An Excess Of Hype For INXS: Aussie Band Packs ’em In On Tour of Small Clubs

By Jae-Ha Kim
Chicago Sun-Times
May 9, 1993

Forget about Lollapalooza. The hottest ticket in town is for INXS’ sold-out show Wednesday at Metro.

The Metro? The club with a capacity of 1,000 that the Australian supergroup outgrew almost 10 years ago? That’s right. INXS is on a highly publicized club tour that is creating the desired effect: pandemonium. Even VIPs such as actor Joe Pesci, several Cubs players and the crew of the film “Blink” couldn’t get complimentary tickets for the show.  Most of INXS’ fans also were shut out of the group’s 10-city club tour – dubbed “Get Out of the House.” They will have to wait until the group returns to stadium shows later this summer.

“In a sense, we do take mischievous pleasure doing what we’re doing,” said vocalist Michael Hutchence. “But we’re not trying to tease our fans, really, because this (club tour) is part of an ongoing world tour. We’ll be back. Why we chose to play in clubs for our first trek of our U.S. tour is really quite simple. It was time for us to get back to the basics, which meant getting back into the clubs we started our careers in.

“I don’t think our music would have been any weaker if we had chosen to play larger venues, but playing these clubs makes us remember a time when everything was raw and immediate. It’s not like we ever had any choreographed moves or anything like that, but when you play bigger halls, things are more complicated. There are a lot of technical things. We still have to worry about that, but it’s more like strap on a guitar and play. It’s really fun.”

It’s especially enjoyable for the group because INXS doesn’t need to play clubs. Touring in support of its current LP, “Welcome to Wherever You Are,” the band steadily has risen in popularity since 1983, when “Shabooh Shoobah” and its breakthrough single, “The One Thing,”  introduced the group to American record buyers.

INXS’ sound is distinctive: The chunky guitars and Hutchence’s strong vocals are  constants. But INXS has reinvented itself over the years, offering stripped-down rock complete with soul, hypnotic dance songs and ethereal ballads.

If the members regard fame warily, it’s because INXS  had been playing without fanfare since 1977, when it was born in Sydney, Australia. The band, briefly known as the Farriss Brothers, after brothers Andrew (keyboards/guitars), Tim (guitars) and Jon (drums), also includes saxophonist-guitarist Kirk Pengilly and bassist Garry Gary Beers.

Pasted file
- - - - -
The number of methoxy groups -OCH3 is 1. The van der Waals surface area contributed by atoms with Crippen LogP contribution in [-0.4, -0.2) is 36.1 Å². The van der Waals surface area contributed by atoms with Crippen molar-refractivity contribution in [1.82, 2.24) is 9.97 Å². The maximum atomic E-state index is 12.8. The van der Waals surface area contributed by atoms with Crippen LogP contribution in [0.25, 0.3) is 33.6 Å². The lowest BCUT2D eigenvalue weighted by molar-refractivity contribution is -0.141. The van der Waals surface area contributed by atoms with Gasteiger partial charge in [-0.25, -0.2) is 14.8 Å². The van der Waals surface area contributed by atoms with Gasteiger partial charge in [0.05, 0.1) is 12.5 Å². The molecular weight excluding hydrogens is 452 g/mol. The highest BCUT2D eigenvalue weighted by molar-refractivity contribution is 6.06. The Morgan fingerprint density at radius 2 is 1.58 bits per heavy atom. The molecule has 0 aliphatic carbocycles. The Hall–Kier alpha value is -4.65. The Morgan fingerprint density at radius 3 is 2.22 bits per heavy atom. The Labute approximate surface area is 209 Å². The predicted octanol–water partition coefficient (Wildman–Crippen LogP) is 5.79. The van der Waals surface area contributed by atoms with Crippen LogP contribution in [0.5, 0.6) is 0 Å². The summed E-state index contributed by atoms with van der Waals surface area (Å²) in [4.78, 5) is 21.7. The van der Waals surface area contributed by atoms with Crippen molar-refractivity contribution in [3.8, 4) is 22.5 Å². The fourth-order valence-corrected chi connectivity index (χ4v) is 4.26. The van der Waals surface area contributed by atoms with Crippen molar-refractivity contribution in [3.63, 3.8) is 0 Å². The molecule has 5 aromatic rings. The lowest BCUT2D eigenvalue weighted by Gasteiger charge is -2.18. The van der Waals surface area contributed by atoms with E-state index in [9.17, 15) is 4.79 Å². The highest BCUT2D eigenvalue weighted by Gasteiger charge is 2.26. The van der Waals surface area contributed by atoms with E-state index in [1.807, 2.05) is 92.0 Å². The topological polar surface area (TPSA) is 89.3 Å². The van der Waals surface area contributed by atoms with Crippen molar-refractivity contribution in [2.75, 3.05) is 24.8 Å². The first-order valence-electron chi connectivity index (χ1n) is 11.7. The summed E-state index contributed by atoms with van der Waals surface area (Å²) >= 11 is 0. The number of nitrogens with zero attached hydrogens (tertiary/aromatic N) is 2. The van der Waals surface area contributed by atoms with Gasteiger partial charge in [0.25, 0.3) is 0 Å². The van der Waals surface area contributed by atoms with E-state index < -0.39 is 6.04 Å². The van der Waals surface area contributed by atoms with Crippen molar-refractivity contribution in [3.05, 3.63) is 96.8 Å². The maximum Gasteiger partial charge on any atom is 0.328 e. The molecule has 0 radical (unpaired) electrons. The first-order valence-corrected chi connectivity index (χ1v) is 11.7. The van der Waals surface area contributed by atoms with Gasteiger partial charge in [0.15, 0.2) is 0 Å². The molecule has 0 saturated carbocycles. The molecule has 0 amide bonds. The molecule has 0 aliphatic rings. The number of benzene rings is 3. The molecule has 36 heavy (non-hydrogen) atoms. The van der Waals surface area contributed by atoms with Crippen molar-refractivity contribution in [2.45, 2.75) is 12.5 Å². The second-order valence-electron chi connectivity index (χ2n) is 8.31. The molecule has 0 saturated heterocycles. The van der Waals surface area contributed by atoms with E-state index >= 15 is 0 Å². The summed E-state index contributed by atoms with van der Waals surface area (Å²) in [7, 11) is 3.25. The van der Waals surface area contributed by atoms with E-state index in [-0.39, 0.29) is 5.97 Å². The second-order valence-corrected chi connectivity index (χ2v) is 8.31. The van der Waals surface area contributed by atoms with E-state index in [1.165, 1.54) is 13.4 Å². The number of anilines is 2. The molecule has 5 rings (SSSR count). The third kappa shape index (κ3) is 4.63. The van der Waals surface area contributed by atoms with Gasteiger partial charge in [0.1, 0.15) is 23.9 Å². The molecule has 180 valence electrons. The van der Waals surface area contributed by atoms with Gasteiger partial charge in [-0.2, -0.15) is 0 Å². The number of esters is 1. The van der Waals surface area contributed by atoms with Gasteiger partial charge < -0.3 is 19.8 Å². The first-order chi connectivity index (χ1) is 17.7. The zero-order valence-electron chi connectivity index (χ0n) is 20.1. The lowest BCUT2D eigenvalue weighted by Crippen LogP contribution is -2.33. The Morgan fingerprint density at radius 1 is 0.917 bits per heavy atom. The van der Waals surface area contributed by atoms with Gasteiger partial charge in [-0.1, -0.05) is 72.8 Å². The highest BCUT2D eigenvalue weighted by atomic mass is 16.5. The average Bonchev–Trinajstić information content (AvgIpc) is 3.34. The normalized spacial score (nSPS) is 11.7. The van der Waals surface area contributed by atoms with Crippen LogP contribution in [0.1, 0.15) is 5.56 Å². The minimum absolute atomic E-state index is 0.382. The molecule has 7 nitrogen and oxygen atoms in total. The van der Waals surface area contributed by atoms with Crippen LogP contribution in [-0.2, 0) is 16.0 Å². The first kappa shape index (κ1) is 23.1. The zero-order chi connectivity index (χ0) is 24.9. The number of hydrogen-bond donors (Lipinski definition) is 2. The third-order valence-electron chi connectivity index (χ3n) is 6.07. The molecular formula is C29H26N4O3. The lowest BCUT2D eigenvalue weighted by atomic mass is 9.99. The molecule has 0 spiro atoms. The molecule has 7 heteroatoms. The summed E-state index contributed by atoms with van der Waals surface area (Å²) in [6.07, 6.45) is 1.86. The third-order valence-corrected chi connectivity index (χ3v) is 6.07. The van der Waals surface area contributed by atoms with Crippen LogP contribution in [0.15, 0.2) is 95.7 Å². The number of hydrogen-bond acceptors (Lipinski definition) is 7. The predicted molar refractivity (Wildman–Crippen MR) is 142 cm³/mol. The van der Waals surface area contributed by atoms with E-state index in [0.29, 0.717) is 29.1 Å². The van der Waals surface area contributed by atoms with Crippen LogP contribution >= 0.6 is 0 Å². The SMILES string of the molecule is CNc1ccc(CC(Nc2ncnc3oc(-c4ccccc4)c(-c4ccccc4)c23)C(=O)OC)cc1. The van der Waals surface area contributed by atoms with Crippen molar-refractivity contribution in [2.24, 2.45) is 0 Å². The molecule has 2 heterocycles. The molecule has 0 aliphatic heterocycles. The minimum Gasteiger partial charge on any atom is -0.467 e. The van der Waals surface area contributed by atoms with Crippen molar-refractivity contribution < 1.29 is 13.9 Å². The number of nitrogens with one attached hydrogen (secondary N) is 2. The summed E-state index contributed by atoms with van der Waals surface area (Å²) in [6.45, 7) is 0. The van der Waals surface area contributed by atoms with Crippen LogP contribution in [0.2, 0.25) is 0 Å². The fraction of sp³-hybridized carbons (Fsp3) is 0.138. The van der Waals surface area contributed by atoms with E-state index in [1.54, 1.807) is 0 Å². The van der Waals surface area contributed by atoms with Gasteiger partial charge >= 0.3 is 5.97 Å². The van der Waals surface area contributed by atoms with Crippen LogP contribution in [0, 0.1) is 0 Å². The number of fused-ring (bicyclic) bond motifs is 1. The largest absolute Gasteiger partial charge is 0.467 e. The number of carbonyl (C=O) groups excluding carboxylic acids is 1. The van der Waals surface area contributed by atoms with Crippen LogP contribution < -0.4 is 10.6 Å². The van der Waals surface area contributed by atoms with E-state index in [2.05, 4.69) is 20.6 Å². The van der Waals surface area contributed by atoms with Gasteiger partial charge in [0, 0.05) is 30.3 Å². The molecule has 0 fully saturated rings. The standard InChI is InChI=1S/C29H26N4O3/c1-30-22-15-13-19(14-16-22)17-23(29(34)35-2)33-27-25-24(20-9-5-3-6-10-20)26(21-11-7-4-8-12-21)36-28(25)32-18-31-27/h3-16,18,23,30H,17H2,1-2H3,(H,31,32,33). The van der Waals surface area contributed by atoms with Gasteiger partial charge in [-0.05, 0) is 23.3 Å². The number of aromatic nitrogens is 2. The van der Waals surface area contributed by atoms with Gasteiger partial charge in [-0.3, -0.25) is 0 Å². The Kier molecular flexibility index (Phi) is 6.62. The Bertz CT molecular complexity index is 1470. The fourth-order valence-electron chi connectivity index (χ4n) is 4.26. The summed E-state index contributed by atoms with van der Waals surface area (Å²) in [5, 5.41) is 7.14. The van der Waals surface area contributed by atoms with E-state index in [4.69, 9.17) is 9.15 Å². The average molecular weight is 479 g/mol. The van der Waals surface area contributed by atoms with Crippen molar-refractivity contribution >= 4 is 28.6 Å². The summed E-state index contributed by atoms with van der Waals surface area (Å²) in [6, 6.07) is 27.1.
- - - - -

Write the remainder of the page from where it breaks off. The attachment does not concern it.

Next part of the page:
“We’ve had the same lineup since we formed and we’ve been together for an eternity,” Hutchence said, laughing. “Before we ever had a hit or whatever, we were together for more years than a lot of groups last, so it’s not like we were looking for a quick hit or a fast buck. I’d be lying if I said I didn’t get a kick out of people liking us and wanting to interview us and things like that. But in my mind, I believe we still would be together even if we never had a hit. INXS encompasses a lot of our lives.”

With his sinewy moves and growling voice, Hutchence is a powerfully charismatic performer. His  brown, wavy hair and tight leather pants emphasize his resemblance to Jim Morrison from afar.

In fact, rumor had it that he would play Jim Morrison in Oliver Stone’s film about the Doors. Hutchence, who has acted in independent films, said he never took the rumors seriously.

“I think Val Kilmer was the perfect choice to play Morrison,” he said. “How could I even pretend I could have been as good? Film is something I’m interested in, but I’m not as comfortable being in front of the camera as I am before an audience of live fans. Having said that, though, I am fascinated by the whole filming and editing  process.”

In a roundabout way, that process is how he met his Danish girlfriend, supermodel Helena Christensen. Hutchence’s friend, photographer-director Herb Ritts, Hutchence was in the editing room when Ritts was putting the final touches on Chris Isaak’s steamy video for “Wicked Game.” Christensen was the female lead in the video.

“Herb is a little matchmaker, and he saw I was interested, so he hooked us up,” he said. “We `dated’ by talking on the phone for two months. We had this head thing going. We both have a horror of the (rock star-model) cliche we find ourselves in, but in the end we really don’t care. She’s very bright and special.”

She won’t be appearing in any INXS video anytime soon.

“She says we can’t afford her,” Hutchence said, laughing. “I don’t think she really feels the desire to do any more videos. She can make a lot more money on a Paris runway.”

While the group  has included its share of attractive young women in its videos, the band’s most talked-about visual accompaniment features “regular” women. INXS has won kudos for “Beautiful Girl,” which deals with society’s superficial notions of beauty, although a couple of fashion magazines have panned it as pretentious and boring.   Hutchence more often than not is the sexual focal point of INXS videos, which sometimes feature writhing women (see “Suicide Blonde”).

“We’ve always tried to not use women as adornment just for the sake of it,” Hutchence said.  “They obviously are a hell of a lot better to look at than any of us, but we’ve never succumbed to the rock girl-woman in a rock video just for the sake of it. We try to have a sense of humor about the things we do.”

The singer said he would like to pursue projects outside of INXS, both on record and in films, but only when the group is on hiatus.

“This group is the most important thing for all of us,” he said. “What we do outside of the band really does revolve around what we do inside the group.”

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